Password Strength Checker for mootools
JavaScript CSS HTML
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A basic plugin that can do scoring of password strength as a user types within an input field.


See it live in action on this jsfiddle here or this one.

endorse Build Status

How to use

Get MooTools (1.4.5+, ideally 1.5.1). No mootools-more required. Have a password field and some CSS.

    <input type="password" id="foo" />
    div.pass-container {
        height: 30px;

    div.pass-bar {
        height: 11px;
        margin-top: 2px;
    div.pass-hint {
        font-family: arial;
        font-size: 11px;

Create your instance

    new StrongPass("foo", {
        onReady: function() {
            console.log('you can begin typing');
        onPass: function(score, verdict) {
            console.log('pass', score, verdict)
        onFail: function(score, verdict) {
            console.log('fail', score, verdict);
        onBanned: function(word) {
            console.warn(word, 'is not allowed as it is on the bannedPasswords list');

Alternatively, you can just use it as a tool to check and feed back scores without output - so you can script your own via the events instead.

    var indicator = document.getElement('span.pwStrengthResult'),
        colourIndicate = function(level, label) {
                html: label,
                styles: {
                    color: this.options.colors[level] || this.options.colors.getLast()

    new StrongPass('foo', {
        bannedPass: 'Very weak (too common)',
        verdicts: [
            'Too Short',
        colors: [
        // tweak scores here
        scores: [
        render: false,
        onPass: function() {
            colourIndicate.apply(this, arguments);
        onFail: function() {
            colourIndicate.apply(this, arguments);

How it works

A series of tests and definitions dictate the total scoring of the string in the input (or an arbitrary string) as a password. Certain logic is applied to do with best practices that helps in the scoring. In terms of configuration of how lax the plugin is, you can use several things.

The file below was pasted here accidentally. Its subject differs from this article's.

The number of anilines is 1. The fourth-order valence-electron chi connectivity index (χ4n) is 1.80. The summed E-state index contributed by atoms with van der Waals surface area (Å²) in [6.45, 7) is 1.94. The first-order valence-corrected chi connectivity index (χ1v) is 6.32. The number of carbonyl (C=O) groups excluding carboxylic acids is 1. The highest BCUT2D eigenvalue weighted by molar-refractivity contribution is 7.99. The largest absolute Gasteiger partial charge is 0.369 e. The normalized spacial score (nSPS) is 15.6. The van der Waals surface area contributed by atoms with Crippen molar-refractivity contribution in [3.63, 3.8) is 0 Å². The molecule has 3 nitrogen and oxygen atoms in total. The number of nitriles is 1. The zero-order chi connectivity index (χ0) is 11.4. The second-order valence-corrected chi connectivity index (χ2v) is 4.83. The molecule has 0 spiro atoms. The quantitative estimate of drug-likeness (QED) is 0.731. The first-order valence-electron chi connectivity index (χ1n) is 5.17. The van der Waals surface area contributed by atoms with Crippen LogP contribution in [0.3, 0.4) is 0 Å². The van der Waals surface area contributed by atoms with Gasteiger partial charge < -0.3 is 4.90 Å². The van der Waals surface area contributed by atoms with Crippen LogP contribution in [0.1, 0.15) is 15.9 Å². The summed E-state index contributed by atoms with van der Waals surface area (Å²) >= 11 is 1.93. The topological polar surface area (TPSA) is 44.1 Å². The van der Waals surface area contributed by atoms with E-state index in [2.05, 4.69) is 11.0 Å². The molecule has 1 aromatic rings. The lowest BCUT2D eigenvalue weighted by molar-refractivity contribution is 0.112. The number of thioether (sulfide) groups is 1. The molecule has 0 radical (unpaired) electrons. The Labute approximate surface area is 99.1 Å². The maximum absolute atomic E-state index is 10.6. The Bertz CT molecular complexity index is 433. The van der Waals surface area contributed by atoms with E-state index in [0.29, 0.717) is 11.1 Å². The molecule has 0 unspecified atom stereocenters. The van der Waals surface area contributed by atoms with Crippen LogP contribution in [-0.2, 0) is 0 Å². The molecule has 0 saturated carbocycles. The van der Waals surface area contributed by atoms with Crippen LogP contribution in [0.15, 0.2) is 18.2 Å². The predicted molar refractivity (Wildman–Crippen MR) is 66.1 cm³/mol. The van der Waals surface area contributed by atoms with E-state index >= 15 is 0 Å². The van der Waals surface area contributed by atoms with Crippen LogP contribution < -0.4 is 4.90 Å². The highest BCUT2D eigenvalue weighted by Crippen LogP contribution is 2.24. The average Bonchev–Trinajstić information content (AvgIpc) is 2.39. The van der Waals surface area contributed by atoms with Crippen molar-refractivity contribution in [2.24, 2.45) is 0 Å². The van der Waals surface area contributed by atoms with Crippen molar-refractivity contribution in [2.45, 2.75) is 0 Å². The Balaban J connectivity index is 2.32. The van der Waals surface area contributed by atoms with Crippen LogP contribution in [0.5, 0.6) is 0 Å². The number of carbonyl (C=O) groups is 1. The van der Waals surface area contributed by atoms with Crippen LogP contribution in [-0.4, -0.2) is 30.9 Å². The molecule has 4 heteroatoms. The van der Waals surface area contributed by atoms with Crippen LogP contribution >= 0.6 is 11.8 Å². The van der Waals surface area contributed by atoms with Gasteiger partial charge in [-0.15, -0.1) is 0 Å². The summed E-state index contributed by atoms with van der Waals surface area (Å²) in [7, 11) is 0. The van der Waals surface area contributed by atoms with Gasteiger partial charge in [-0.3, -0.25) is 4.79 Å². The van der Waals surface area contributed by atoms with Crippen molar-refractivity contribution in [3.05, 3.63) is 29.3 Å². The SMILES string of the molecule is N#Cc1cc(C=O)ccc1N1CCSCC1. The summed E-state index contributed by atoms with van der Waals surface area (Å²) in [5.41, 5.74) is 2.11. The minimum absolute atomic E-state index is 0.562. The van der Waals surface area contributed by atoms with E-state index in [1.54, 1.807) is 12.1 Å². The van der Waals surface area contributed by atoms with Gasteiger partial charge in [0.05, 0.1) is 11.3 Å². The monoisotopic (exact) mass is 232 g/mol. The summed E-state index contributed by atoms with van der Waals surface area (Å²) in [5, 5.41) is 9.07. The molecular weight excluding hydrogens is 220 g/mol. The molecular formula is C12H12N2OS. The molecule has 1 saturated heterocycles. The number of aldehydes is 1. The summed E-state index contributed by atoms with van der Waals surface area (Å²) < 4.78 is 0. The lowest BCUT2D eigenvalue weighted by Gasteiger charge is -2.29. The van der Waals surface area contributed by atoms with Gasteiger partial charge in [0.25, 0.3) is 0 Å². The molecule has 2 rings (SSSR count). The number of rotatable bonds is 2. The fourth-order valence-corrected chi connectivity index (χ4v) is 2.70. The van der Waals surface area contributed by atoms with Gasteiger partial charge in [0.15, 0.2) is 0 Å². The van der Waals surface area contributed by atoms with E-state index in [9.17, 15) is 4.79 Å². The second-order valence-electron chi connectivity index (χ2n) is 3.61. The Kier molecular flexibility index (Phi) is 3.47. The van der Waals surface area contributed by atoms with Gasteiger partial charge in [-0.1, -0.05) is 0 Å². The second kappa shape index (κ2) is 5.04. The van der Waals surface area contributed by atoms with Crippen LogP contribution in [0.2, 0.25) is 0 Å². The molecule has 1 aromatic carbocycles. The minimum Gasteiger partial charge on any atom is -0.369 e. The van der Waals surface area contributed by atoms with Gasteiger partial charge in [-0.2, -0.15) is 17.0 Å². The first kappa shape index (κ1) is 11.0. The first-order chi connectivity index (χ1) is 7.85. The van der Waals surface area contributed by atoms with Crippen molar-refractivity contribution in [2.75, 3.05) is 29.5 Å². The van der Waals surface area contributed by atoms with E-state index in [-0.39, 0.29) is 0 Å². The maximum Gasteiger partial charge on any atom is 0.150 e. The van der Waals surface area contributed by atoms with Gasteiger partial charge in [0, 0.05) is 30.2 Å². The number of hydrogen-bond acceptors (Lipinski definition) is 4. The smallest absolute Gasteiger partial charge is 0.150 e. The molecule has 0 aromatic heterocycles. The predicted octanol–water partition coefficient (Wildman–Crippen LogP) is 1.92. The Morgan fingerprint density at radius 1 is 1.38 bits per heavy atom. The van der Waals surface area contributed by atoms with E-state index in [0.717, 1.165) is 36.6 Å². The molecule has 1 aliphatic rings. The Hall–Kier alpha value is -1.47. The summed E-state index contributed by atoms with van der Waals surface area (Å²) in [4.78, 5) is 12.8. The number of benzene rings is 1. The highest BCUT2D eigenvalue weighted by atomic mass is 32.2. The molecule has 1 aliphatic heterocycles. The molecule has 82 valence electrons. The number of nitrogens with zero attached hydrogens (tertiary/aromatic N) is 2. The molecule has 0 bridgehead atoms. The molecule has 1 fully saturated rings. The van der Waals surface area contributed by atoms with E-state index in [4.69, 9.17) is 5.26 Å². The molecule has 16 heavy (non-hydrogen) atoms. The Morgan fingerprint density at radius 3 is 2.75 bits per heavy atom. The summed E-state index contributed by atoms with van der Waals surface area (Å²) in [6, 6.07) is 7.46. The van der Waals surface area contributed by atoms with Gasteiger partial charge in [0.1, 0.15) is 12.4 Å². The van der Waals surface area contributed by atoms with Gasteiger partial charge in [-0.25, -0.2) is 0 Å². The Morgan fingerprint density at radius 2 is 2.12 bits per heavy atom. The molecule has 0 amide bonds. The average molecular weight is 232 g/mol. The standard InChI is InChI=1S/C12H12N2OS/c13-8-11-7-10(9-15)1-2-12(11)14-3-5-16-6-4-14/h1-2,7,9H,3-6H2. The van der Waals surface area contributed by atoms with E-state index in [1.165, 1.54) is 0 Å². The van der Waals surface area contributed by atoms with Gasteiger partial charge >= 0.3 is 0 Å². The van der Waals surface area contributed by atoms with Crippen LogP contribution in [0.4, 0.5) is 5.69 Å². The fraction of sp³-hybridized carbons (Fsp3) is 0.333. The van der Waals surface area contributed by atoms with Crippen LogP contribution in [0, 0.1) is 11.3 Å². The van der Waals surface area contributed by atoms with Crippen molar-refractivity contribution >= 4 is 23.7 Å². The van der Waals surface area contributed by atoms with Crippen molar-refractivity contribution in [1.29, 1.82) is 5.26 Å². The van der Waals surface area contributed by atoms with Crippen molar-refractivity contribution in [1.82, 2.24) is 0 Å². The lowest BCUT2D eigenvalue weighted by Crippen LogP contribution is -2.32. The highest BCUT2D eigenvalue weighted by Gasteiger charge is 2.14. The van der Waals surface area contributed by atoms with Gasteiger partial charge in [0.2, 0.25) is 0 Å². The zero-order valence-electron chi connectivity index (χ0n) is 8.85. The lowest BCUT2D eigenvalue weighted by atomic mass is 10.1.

• options - can set scores as ranges that map to verdicts. In the example above, anything scoring below 10 will be deemed Too short, between 10 and 30 - Weak and so forth. By upping these values, you can make it more demanding - or less demanding, dependent on what your users are like.
  • length - there are some extra bonuses added for each extra character over the minimum length as the longer a password is, the more time it will take to brute force. The values added here are somewhat arbitrary but you can edit the checkPassword method and set your own values.
  • regex scoring - the class has a static array of simple objects that looks like this:
    checks: [
        /* alphaLower */ {
            re: /[a-z]/,
            score: 1
        /* alphaUpper */ {
            re: /[A-Z]/,
            score: 5
        /* mixture of upper and lowercase */ {
            re: /([a-z].*[A-Z])|([A-Z].*[a-z])/,
            score: 2
        /* threeNumbers */ {
            re: /(.*[0-9].*[0-9].*[0-9])/,
            score: 7
        /* special chars */ {
            re: /.[!@#$%^&*?_~]/,
            score: 5
        /* multiple special chars */ {
            re: /(.*[!@#$%^&*?_~].*[!@#$%^&*?_~])/,
            score: 7
        /* all together now, does it look nice? */ {
            re: /([a-zA-Z0-9].*[!@#$%^&*?_~])|([!@#$%^&*?_~].*[a-zA-Z0-9])/,
            score: 3
        /* password of a single repeated char sucks */ {
            re: /(.)\1+$/,
            score: 2

You can add / push to this array to add further changes or you can edit the regex or the scoring applied. A score can also be negative. For instance, we add 2 bonus points if the password has more than 1 letter so it's not just something like aaaaaa to make it pass. This is a 'positive' score that awards variety but you can easily reverse the check and the result of the regex to a penalising one by doing:

/* password of a single char sucks A LOT */ {
    re: /^(.)\1+$/,
    score: -20


Via Buster.js, go to test/index.html to run.

You can also test via node and Grunt. To install buster:

$ npm install -g buster phantomjs

To install locally:

$ npm install

To test, either of these works (via PhantomJS):

$ npm test
$ grunt

To start in capture mode for multiple browsers:

$ buster-server &

Once you have captured your target browsers, just run:

$ open http://localhost:1111/capture
$ buster-test -r specification

Using under AMD

You can now just use RequireJS or Almond or similar to load the Class:

    require(['js/StrongPass'], function(StrongPass){
        new StrongPass({});

    // or mixin / extend and do your own
    define(['js/StrongPass'], function(StrongPass){
        return new Class({
            Extends: StrongPass,

If an AMD compatible define is found, it will be preferred to global object.


Licensed under the MIT License. You are not allowed to use for evil